All Delta RPMs fail due to md5 mismatch of result - caused by malware?

Hi!

Since a few days ago, every delta RPM seems to fail for me. I always had one or the other failing, but now it is every delta RPM in the transaction. The error I get is: md5 mismatch of result.

I am a bit concerned why this is the case. I know the package will be downloaded as normal RPM later, but why is there always a mismatch? Is this a sign for a virus? (which would infect installed packages, therefore the mismatch)

I had rkhunter, tripwire & unhide running for quite some time now, but they never detected anything out of ordinary.

I have already done $dnf clean packages (which was recommended in a similar topic from some years ago), but it didn’t help.

I am running Fedora 33, KDE spin, fully up-to-date against the updates-stable repo. Note that I came from F29 all the way here, so this isn’t a fresh installation.

Greetings

Seems you can ignore those md5 mismatch complains.

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That is an issue with as little as a single bit getting flipped during download. Dnf will retry until it gets a valid download or runs out of mirrors to try, and if the failure is on a drpm it falls back to the full rpm.

I am confused by your statement that you are using the updates-stable repo. AFAIK there is no repo by that name in fedora 33. The only main repos are fedora (containing the base packages) and updates (containing the latest updates). There is a repo called stable during beta testing of the upcoming release but for f33 that has been gone for more than 6 months.

I have done the system-upgrade route for several years and unless upgrading to the beta release I never see that stable repo.

Sorry for the confusion, I meant the “updates” repo (I said stable, since there is also updates-testing).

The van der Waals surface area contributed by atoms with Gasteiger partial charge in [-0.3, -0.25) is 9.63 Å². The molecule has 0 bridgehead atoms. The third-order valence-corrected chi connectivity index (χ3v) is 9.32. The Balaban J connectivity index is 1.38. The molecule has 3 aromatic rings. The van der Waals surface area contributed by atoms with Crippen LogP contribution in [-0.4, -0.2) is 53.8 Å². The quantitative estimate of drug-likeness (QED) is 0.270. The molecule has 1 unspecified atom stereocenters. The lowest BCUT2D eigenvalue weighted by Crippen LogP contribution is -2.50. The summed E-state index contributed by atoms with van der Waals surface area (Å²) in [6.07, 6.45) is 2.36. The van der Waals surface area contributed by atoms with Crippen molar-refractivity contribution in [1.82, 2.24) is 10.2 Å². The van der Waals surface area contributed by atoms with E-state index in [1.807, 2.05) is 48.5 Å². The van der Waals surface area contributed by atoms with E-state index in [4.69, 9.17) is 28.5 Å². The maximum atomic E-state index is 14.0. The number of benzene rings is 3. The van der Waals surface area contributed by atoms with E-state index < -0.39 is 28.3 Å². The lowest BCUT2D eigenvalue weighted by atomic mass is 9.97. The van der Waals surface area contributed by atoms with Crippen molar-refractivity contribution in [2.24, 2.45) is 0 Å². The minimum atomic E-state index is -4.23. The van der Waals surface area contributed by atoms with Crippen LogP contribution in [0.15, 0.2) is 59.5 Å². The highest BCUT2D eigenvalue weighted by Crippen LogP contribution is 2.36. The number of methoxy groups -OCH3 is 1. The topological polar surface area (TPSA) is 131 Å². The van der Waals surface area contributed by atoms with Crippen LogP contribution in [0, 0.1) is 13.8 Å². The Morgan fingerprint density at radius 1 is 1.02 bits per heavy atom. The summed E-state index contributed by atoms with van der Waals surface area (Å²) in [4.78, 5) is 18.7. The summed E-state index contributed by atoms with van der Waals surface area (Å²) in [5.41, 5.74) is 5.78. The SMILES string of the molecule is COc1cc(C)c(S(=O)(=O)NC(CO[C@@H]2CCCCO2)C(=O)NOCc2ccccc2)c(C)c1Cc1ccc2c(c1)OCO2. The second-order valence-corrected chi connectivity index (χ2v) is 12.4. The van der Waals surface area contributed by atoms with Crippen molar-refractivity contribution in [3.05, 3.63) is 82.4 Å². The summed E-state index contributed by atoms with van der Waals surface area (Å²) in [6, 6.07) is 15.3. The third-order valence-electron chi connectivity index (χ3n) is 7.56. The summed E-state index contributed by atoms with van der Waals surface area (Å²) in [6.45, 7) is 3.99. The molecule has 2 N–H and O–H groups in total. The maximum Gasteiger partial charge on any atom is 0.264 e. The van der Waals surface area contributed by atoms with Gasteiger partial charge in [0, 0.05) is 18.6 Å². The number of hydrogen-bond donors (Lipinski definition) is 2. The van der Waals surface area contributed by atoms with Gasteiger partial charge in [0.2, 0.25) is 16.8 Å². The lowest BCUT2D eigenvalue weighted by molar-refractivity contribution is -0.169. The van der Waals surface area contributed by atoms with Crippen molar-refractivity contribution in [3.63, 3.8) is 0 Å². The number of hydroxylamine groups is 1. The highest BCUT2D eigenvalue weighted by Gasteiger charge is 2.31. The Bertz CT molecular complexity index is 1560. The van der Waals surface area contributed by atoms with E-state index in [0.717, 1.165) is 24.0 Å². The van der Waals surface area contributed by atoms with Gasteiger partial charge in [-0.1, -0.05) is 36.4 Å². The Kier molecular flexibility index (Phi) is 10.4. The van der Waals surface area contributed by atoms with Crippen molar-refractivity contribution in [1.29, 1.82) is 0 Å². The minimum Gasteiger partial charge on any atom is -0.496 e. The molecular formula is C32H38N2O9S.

I know that that error can be caused by multiple reasons, including download bitflips. However, this never happened so often and persistent to me (as in 17 DRPMs got downloaded, and 17 failed), and I haven’t changed hardware. I mainly wanted to ask, since I am really paranoid. I wanted to reassure that this is not also a potential sign for malware.

Am I correct to assume that Delta RPMs compare the RPM I have locally installed and the “new” version that I’m upgrading? What I fear is that the update packages that I download are original, but that the local copy it is compared against got infected, and thus the delta RPM would fail.

I didn’t find any trace of malware yet, but I still have a strange feeling. Therefore, I wanted to post this here, in hope anyone would find an error in my reasoning & could disprove the malware thought.

Greetings

I think rpm -Va should list any alterations made to installed package files. It might be a long list if you customized a lot of configurations files. If you see things listed in there that you don’t think should be different from their original installed version (e.g. binaries under /usr), that might be a sign that something is messing with your system.

I don’t know for sure, but I suspect that drpm uses essentially the same mechanism to check if the installed rpm has been modified. When you see a list of drpms failing, you might answer “no” to abort the installation and then examine the specific installed rpms with rpm -V <package-name> to see exactly what is causing the problem.

Just from reading the man page for applydeltarpm, it looks like it depends on the options that are passed at installation time:

applydeltarpm applies a binary delta to either an old rpm or to on-disk data to re-create a new rpm. The old rpm can be specified with the -r option, if no rpm name is provided on-disk data is used. You can use -p to make applydeltarpm print the percentage of completion, or -v to make it more verbose about its operation.

The second an third form can be used to check if the reconstruction is possible. It may fail if the on-disk data got changed (deltarpms are created in a way that config file changes do not matter) or the deltarpm does not match the rpm the delta was generated with. The -c option selects full (i.e. slow) on-disk checking, whereas -C only checks if the filesizes have not changed.

This is not at all malware. It’s a bug. :smile:
Basically zstd (the compression library) started compressing things differently and builders needed to be updated to use the new library. See 1873876 – md5 mismatch result of kernel-devel drpm for details.
Things should start working again soon, and in the mean time the only issue is that you have to download the full rpm.

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Haha just found that as well right now, thanks everyone for your help :grinning:

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